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Old 09-15-2006, 07:25 AM
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Rear Mounted Radiator....other options>>>

My Ranger has a 5.0 and James Duff custom radiator designed for this application. Eveything in the system is new or nearly so. 180 Mr Gasket stat.

Had 2 10" spall pullers and temps would get to 240 at idlw in a closed garage about 90 ambient. On a 100 degree day moving it will stay around 220. It has AC but until I've solved this problem it's useless to even try it.

I've a supercharger to install and it will add to the load of course.

Took everything apart and moved radiator forward slightly and sealed radiaror to header. Mounted 10" pusher on RHS and 14" puller to left....can't use flex fan or single fan because of clearance to WP pulley. Installed Evans Cooling waterless coolant.

Now temps stay under 230 but if I turn on the heater and run the fan engine temps go down 20 degrees in a matter of minutes. Radiator too small and not enough air flow is my guess.

No room, for bigger radiator. No room for larger fan BUT there is room under the bed under the high mounted flowmasters! A local shop can fab an aluminum ducted mount of my design. With the added coolant and lines my guess is the same radiator can be used with a 16" fan and my problem would be permanently solved! I'm going to look under it this weekend and check for room for coolant pipes.

Any suggestions on this location or other comments mucho appreciated!

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Old 09-15-2006, 08:03 AM
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There's another way. I've seen "auxilliary radiators" sold in J.C. Whitney catalogs. Basically it's a small radiator to add additional cooling capacity. Mounts in front of the existing radiator like a transmission cooler --- looks about the same only a bit larger. What I would suggest is you mount on of those under the truck with an electric fan. Use two heater valves coming off the heater hose. Mount a "Y" in the heater hose andthe two valves after the "Y" -- one valve for the heater, one for the auxilliary radiator. Or a two way valve in the auxilliary rad line. Then you can cut flow to the auxiliary when not needed. In the winter the auxilliary might cool to much for the heater to work properly.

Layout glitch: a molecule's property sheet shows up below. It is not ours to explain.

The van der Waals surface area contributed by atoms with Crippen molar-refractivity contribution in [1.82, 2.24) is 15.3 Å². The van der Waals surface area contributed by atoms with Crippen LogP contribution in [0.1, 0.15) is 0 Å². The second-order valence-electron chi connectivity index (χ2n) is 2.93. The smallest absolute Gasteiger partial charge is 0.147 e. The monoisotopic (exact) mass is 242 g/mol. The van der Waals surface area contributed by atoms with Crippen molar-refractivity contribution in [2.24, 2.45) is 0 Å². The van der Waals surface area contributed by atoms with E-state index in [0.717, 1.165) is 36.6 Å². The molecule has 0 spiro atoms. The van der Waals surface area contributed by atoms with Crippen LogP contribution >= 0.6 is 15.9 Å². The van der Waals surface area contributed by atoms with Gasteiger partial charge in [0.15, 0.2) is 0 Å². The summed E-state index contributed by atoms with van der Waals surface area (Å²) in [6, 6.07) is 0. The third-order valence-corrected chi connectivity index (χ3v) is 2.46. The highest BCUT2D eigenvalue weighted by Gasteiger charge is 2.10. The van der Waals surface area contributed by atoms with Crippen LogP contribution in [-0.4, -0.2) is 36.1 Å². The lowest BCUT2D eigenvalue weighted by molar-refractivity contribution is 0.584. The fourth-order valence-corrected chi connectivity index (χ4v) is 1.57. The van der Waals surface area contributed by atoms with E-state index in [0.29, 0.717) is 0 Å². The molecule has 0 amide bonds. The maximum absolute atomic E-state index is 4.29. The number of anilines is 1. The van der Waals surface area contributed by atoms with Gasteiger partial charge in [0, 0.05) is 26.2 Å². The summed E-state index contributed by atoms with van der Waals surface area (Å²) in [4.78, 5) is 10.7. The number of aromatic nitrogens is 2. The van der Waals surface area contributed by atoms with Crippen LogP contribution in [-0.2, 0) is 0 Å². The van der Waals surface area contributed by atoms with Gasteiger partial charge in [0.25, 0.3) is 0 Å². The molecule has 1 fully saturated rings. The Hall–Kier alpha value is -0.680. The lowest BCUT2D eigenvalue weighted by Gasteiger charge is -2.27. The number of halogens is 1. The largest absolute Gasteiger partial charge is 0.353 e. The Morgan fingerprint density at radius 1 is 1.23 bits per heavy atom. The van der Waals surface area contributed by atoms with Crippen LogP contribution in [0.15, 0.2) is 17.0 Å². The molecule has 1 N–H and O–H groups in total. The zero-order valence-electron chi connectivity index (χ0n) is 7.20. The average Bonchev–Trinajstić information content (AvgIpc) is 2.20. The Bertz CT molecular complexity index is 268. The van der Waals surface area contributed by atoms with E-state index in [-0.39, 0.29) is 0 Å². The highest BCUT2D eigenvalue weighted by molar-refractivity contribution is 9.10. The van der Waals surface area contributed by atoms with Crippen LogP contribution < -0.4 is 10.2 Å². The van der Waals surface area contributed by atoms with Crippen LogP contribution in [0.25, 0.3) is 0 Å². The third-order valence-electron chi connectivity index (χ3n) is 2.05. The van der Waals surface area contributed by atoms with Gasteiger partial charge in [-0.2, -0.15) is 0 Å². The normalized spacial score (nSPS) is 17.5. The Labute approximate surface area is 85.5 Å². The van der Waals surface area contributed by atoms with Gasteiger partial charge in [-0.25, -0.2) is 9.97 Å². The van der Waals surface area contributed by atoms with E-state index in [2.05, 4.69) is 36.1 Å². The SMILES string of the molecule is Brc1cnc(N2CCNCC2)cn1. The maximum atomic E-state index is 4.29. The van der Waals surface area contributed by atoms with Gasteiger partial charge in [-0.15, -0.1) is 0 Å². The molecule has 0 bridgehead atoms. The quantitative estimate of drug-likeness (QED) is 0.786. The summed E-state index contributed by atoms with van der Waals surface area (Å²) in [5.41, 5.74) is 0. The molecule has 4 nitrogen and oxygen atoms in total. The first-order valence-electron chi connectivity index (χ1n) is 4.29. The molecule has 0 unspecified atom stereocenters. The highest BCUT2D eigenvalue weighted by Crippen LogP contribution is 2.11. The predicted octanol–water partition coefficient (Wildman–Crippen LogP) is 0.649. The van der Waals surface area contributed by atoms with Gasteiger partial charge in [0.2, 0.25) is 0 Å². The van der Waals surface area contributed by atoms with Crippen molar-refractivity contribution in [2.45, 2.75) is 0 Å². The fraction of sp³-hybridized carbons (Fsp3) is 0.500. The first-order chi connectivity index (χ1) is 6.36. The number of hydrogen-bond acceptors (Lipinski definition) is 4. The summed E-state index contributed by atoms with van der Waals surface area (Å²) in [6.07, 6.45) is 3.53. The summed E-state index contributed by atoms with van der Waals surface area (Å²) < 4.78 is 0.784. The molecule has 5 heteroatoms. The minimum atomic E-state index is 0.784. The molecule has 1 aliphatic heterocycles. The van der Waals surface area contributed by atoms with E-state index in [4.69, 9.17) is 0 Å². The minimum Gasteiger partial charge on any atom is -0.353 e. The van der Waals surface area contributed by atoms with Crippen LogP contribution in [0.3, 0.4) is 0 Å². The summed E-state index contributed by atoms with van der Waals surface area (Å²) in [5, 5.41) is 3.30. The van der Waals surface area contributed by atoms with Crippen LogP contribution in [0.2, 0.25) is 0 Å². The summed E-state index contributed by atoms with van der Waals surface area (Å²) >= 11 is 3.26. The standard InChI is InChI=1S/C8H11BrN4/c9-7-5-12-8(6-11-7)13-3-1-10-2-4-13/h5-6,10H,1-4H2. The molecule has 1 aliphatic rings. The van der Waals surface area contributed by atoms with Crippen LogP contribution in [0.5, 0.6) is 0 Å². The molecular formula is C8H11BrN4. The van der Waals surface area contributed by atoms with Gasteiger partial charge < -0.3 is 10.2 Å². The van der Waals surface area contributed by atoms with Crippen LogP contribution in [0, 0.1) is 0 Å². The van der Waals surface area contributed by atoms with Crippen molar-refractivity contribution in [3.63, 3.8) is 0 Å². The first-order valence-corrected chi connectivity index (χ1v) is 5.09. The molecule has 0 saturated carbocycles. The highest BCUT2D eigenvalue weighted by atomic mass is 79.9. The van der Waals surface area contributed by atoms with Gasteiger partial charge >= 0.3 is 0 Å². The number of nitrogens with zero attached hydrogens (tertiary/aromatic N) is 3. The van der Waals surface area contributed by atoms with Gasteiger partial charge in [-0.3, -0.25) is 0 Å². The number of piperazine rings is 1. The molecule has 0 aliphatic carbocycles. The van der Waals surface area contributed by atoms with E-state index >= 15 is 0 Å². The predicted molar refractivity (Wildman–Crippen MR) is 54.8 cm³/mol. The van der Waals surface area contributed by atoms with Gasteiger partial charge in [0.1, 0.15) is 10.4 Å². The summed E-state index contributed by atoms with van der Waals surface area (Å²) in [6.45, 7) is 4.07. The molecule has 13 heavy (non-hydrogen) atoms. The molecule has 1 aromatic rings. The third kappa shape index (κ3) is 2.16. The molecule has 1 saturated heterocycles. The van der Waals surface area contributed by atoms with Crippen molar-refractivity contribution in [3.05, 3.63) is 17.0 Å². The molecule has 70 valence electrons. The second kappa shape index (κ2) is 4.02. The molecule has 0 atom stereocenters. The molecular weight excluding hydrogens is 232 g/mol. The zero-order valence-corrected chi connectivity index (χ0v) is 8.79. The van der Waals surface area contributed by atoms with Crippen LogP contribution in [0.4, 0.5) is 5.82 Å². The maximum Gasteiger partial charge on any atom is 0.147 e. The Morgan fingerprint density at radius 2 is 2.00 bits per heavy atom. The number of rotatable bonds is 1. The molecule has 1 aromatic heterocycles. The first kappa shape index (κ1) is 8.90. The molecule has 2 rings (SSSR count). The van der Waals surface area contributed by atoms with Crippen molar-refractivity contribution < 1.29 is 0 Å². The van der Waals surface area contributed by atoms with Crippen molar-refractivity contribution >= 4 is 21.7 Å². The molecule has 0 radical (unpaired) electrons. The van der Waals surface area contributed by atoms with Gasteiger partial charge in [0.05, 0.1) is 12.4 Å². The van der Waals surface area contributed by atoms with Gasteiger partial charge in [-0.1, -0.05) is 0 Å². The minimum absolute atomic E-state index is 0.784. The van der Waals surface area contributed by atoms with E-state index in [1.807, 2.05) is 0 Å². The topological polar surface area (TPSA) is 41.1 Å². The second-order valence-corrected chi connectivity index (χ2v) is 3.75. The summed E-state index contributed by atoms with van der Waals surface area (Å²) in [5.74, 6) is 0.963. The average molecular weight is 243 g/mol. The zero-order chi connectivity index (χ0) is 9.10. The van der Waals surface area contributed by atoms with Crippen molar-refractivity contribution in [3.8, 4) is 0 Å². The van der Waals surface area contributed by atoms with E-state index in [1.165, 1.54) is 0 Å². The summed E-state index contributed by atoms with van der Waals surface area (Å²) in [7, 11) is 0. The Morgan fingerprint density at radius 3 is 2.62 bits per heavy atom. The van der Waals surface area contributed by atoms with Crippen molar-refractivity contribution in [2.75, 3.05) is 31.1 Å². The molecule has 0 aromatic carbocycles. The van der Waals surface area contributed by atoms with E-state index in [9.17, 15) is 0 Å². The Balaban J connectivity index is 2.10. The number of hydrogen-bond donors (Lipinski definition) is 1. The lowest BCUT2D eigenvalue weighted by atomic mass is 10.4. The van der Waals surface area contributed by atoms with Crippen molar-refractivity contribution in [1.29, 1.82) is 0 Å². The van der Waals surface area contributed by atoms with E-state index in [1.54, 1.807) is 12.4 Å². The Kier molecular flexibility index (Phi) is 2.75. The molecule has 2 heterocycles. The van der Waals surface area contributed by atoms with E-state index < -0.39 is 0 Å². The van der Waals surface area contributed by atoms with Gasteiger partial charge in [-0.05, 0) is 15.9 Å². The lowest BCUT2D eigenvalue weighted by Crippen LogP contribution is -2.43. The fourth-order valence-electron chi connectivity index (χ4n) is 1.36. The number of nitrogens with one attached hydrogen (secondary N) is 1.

You can "roll your own" auxilliary radiator. Either use a largish heater core or look at some of the small cars that have really small radiators. An Audi 5000 comes to mind because it has a small offset radiator, but that might be to big. I'd use a fan on it instead of a scoop arrangement. There will be some airflow even without the scoop. Use a thermostatic switch to control the fan.
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Old 09-15-2006, 03:20 PM
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You didn't mention if you're using a fan shroud or not, but I didn't see one in your pics. A fan shroud will make your fans pull all of their air through the radiator, would make a huge difference.
Also, an Explorer V8 radiator would bolt directly in, and might possibly cool better than your aftermarket one. The one I put in my Ranger was an exact bolt in fit.
Good luck - Karl.
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Old 09-15-2006, 07:50 PM
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I'd thought about the auxilary radiator but I'm unsure if it's capacity would make enough of a difference. I've got my eye on a Mustang intercooler, but it's too long to add a fan to.

I do have a Ford Racing oil coolerr that's going in and just might try another one mounted side by side but run coolant through it.

How about rerouting the bypass hose for this purpose? This is not may daily driver and sits out the winter in a garage.

A fan shround is not really practical because of one fan pushing and the other pullong. The electric fans are mounted flush to the radiator and would not pull through the complete surface unless mounted slightly behind the radiator and to a shroud. No room for this.